EDITORIAL


These are the two types of surgery to which the homoeopath is opposed, not the acute and emergency surgery which may often be the only thing to do. But not taking an adequate history and determining beforehand whether or no the trouble is emotional is to perpetrate upon the patient the most damnable type of surgery known. This type is really operating the inoperable.


CONVENTION NOTES.

The writer holds the opinion that Annual Meetings of homoeopathic societies are very much worthwhile, an opinion which his attendance upon all the conventions of the International Hahnemannian Association and of the American Institute of Homoeopathy since 1942 has caused to become irrevocable. There seems to be no sound reasons, other than financial or physical, which could justify absence from the deliberations of local, state, or national homoeopathic organizations. Even those with the recently discovered “inept pseudo-interest” in homoeopathy would find so much that is thrilling in the field of homoeotherapeutics that their interest in the Hahnemannian methodology might lost its “pseudo” character. Why is it so difficult, we wonder, to convert homoeopathy to homoeopathy?.

The recent Annual Convention of the International Hahnemannian Association of Pasadena, California, though poorly attended, was one of the best, homoeopathically, of recent years. Papers presented before the various Bureaus were generally of a very high grade and congratulations are due, not only to the essayists themselves, but to the Bureau Chairman for providing such excellent material for publication in The Recorder.

Not only were the essays of a marked degree of excellence, but they elicited a free discussion representative of the homoeopathic skill and technique of this country’s outstanding homoeopaths. The opportunity of hearing these discussions was in itself a highly instructive experience. When true Hahnemannians let down their hair-to belabour an already overworked expression-something is bound to come out. One might say that these gentlemen are simply lousy with homoeopathy lore! Hahnemann would have found himself in good company.

Many of the I.H.A.’s familiar faces and personalities were absent and were greatly missed so that, in that respect at least, the convention lacked its usual nerve.

The Association was pleased to have as guests many of Southern California’s interested laymen. Indeed, at some of the sessions the laity were better represented than the profession.

The usual conflict in time between the schedules of the I.H.A. and the American Institute of Homoeopathy was more than ever in evidence at Pasadena. In this respect both conventions were poorly organized, and considerable criticism was voiced by the membership of both societies. It is this writer’s conviction that the cure for this perennial headache lies in the use of the device of joint Bureaus and by giving the I.H.A. a four-day instead of a three-day convention.

This was proposed to the Executive Board of the I.H.A. at its meeting in Cincinnati in June, 1949 but, while the proposed was accepted in principle as being a perfectly feasible solution to an annoying problem, no effective effort was made to implement it. The I.H.A. is perfectly willing to cooperate with the Institute in any workable plan to avoid this constant source of criticism. Such a plan has already been presented to the President of each organization, both of whom are anxious to eliminate this annual source of disgruntlement and no doubt will plan the programs of their respective societies with a view to complete synchronization.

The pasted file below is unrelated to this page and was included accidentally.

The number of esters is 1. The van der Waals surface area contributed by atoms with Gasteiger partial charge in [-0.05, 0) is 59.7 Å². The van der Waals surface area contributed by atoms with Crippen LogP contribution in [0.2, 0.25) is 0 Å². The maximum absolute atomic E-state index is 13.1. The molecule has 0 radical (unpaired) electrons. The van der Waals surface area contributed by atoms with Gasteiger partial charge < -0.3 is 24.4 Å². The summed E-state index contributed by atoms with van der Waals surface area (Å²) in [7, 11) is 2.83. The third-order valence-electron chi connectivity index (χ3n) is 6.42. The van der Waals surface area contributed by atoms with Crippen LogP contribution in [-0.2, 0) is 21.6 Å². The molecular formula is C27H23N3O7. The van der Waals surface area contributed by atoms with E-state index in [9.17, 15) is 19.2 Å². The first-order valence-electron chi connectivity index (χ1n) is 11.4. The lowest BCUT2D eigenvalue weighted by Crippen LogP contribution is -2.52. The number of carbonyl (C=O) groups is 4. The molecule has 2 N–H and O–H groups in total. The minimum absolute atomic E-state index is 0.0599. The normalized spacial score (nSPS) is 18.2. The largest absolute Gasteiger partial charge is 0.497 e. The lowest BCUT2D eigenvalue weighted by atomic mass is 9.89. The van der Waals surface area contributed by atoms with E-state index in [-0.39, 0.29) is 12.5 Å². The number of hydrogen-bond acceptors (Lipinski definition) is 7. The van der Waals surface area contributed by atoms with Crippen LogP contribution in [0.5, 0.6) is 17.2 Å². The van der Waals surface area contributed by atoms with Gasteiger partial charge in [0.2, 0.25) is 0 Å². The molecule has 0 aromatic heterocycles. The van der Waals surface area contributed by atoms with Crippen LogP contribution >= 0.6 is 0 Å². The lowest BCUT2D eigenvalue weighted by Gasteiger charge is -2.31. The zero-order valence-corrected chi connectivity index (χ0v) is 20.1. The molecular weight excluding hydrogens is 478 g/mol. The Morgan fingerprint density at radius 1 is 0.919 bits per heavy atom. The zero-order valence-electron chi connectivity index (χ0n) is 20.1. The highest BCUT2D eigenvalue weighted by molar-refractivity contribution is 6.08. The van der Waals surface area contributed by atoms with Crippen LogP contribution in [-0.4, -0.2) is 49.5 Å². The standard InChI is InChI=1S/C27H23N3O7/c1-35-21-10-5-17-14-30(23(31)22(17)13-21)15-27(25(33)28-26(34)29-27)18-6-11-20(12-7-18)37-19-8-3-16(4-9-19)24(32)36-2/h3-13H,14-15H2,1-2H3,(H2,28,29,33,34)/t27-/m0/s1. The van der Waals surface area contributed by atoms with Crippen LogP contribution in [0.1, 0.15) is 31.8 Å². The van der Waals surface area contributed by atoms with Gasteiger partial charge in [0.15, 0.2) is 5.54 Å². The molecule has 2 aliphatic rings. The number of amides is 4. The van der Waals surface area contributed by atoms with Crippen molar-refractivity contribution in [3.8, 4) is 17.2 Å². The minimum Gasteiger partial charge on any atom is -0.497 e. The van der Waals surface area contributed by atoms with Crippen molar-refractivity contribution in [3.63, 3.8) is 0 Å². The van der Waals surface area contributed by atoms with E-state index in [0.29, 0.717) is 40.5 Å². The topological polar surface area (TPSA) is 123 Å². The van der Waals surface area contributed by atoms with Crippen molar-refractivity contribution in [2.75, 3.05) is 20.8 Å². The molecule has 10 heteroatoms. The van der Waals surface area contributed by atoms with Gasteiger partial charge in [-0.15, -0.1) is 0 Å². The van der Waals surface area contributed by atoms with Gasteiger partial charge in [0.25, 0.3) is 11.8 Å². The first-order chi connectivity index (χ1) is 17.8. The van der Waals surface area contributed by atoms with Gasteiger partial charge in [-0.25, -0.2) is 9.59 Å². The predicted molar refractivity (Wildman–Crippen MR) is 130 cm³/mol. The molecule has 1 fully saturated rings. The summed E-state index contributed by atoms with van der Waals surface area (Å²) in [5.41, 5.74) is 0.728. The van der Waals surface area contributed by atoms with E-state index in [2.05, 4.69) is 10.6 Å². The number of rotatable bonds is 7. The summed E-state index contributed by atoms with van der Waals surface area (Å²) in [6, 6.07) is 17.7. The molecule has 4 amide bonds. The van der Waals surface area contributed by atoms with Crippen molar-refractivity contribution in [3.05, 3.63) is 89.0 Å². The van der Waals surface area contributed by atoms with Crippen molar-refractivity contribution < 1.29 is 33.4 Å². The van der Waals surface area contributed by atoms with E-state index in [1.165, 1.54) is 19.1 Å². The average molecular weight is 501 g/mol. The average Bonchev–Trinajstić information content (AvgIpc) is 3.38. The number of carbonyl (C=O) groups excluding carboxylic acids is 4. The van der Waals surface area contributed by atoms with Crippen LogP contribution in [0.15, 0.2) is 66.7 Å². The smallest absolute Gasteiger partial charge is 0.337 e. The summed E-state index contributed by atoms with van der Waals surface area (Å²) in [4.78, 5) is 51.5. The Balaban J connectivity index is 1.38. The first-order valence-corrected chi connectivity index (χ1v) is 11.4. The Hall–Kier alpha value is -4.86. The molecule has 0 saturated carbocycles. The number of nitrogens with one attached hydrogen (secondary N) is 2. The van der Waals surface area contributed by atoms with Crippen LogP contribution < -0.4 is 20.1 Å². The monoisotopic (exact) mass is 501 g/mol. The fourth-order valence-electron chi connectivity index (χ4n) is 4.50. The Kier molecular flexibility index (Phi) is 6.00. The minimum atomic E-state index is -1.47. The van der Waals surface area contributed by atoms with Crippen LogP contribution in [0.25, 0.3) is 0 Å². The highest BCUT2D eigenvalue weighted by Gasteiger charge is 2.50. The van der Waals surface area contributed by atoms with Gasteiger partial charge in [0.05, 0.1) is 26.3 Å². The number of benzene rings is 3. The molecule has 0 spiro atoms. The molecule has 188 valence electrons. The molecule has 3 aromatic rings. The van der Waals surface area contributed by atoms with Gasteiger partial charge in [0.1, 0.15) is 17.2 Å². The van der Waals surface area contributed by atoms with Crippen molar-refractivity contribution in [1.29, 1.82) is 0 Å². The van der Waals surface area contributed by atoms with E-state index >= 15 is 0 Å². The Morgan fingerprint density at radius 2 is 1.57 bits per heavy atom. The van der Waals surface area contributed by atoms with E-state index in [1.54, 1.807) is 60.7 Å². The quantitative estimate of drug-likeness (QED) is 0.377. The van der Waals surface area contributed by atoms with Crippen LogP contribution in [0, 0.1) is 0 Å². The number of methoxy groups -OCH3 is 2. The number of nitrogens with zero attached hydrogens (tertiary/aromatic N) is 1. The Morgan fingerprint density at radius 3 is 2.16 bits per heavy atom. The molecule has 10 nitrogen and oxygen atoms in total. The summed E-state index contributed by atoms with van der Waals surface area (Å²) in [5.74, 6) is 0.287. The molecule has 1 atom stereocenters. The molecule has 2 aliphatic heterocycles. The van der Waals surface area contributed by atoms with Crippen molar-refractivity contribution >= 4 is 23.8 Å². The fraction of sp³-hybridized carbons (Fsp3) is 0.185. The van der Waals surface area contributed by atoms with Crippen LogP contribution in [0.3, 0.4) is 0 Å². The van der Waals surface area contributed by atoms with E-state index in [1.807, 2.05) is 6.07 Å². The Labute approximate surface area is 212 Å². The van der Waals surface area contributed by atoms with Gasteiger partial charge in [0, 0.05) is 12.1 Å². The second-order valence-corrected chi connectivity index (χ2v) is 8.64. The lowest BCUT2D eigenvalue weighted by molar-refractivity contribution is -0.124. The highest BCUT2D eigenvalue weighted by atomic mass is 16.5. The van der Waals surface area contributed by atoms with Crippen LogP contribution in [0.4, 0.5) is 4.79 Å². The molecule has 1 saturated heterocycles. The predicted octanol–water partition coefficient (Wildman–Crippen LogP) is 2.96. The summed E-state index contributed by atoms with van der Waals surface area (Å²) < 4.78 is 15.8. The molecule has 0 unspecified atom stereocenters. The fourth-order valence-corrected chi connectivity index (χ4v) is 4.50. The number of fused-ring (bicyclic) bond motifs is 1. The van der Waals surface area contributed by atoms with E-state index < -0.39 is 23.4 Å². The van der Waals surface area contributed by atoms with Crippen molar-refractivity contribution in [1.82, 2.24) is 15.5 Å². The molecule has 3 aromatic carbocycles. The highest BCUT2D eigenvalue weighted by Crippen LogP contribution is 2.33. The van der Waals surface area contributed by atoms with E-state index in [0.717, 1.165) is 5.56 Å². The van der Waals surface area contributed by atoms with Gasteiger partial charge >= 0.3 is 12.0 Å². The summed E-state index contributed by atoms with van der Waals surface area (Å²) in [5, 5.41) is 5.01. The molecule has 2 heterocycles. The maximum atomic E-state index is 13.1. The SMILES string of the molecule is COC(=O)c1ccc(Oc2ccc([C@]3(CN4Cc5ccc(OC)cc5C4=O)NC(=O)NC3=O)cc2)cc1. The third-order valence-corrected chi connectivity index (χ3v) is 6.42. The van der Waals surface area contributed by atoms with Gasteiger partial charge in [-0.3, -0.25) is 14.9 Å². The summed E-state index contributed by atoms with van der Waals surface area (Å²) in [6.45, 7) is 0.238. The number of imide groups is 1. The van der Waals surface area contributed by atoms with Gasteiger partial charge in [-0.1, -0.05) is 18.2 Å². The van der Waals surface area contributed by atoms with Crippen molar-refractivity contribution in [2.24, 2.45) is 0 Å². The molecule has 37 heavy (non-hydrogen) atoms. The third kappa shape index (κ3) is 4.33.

-ALLAN D. SUTHERLAND.

OPERATING THE INOPERABLE [Read before Bureau of Surgery, Gynecology and Obstetrics, I.H.A., July 4, 1950.].

Homoeopaths have long been berated and criticized because of their hesitancy in the use of surgery. They have lost patients who could not wait for the system to right itself. They have gained patients who fear surgery and will go to all extremes to avoid it. Many of the latter have been greatly benefited, while others have had to come to it at last.

The kind of surgery that is most decried is the type that attempts so cut out the emotional feeder back of the patient’s condition. Of all the factors back of an illness, this is the one often most difficult of removal by either surgical or non- surgical means. In a bleeding uterus, stirred up by emotional stress and with nothing more useful than ergot, phenobarbital and reassurance to combat the condition, a state of both despair and desperation arises and off one goes to the surgeon who stops up the leak and throws the pressure back on the individual who suffers all the more thereafter.

The next most decried is the condition depending upon malfunction and usually of a constitutional base. The offending part is removed but the malfunction of the system goes on apace greatly augmented by the resulting suppression.

These are the two types of surgery to which the homoeopath is opposed, not the acute and emergency surgery which may often be the only thing to do. But not taking an adequate history and determining beforehand whether or no the trouble is emotional is to perpetrate upon the patient the most damnable type of surgery known. This type is really operating the inoperable.

Royal E S Hayes